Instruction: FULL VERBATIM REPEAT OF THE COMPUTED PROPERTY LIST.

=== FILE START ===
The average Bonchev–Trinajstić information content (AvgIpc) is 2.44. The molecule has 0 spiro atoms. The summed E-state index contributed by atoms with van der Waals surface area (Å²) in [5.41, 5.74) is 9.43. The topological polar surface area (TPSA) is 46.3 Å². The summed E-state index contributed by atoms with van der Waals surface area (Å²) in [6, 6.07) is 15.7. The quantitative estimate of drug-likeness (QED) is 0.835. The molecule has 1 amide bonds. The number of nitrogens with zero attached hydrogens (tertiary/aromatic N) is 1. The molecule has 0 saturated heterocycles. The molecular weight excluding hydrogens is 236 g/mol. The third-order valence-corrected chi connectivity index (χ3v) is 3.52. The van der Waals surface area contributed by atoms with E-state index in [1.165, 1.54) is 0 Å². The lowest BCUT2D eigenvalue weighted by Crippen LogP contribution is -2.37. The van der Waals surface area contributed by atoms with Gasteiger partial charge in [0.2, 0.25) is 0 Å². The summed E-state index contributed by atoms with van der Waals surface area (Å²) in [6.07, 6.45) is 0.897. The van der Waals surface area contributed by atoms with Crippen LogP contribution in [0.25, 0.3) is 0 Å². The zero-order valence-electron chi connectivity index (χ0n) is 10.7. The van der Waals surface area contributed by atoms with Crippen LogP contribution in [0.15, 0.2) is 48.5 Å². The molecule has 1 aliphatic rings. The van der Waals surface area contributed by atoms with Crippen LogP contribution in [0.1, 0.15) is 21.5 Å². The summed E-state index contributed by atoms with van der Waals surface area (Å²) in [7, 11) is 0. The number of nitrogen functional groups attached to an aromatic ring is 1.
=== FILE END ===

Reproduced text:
The average Bonchev–Trinajstić information content (AvgIpc) is 2.44. The molecule has 0 spiro atoms. The summed E-state index contributed by atoms with van der Waals surface area (Å²) in [5.41, 5.74) is 9.43. The topological polar surface area (TPSA) is 46.3 Å². The summed E-state index contributed by atoms with van der Waals surface area (Å²) in [6, 6.07) is 15.7. The quantitative estimate of drug-likeness (QED) is 0.835. The molecule has 1 amide bonds. The number of nitrogens with zero attached hydrogens (tertiary/aromatic N) is 1. The molecule has 0 saturated heterocycles. The molecular weight excluding hydrogens is 236 g/mol. The third-order valence-corrected chi connectivity index (χ3v) is 3.52. The van der Waals surface area contributed by atoms with E-state index in [1.165, 1.54) is 0 Å². The lowest BCUT2D eigenvalue weighted by Crippen LogP contribution is -2.37. The van der Waals surface area contributed by atoms with Gasteiger partial charge in [0.2, 0.25) is 0 Å². The summed E-state index contributed by atoms with van der Waals surface area (Å²) in [6.07, 6.45) is 0.897. The van der Waals surface area contributed by atoms with Crippen LogP contribution in [0.25, 0.3) is 0 Å². The zero-order valence-electron chi connectivity index (χ0n) is 10.7. The van der Waals surface area contributed by atoms with Crippen LogP contribution in [0.15, 0.2) is 48.5 Å². The molecule has 1 aliphatic rings. The van der Waals surface area contributed by atoms with Crippen LogP contribution in [0.1, 0.15) is 21.5 Å². The summed E-state index contributed by atoms with van der Waals surface area (Å²) in [7, 11) is 0. The number of nitrogen functional groups attached to an aromatic ring is 1.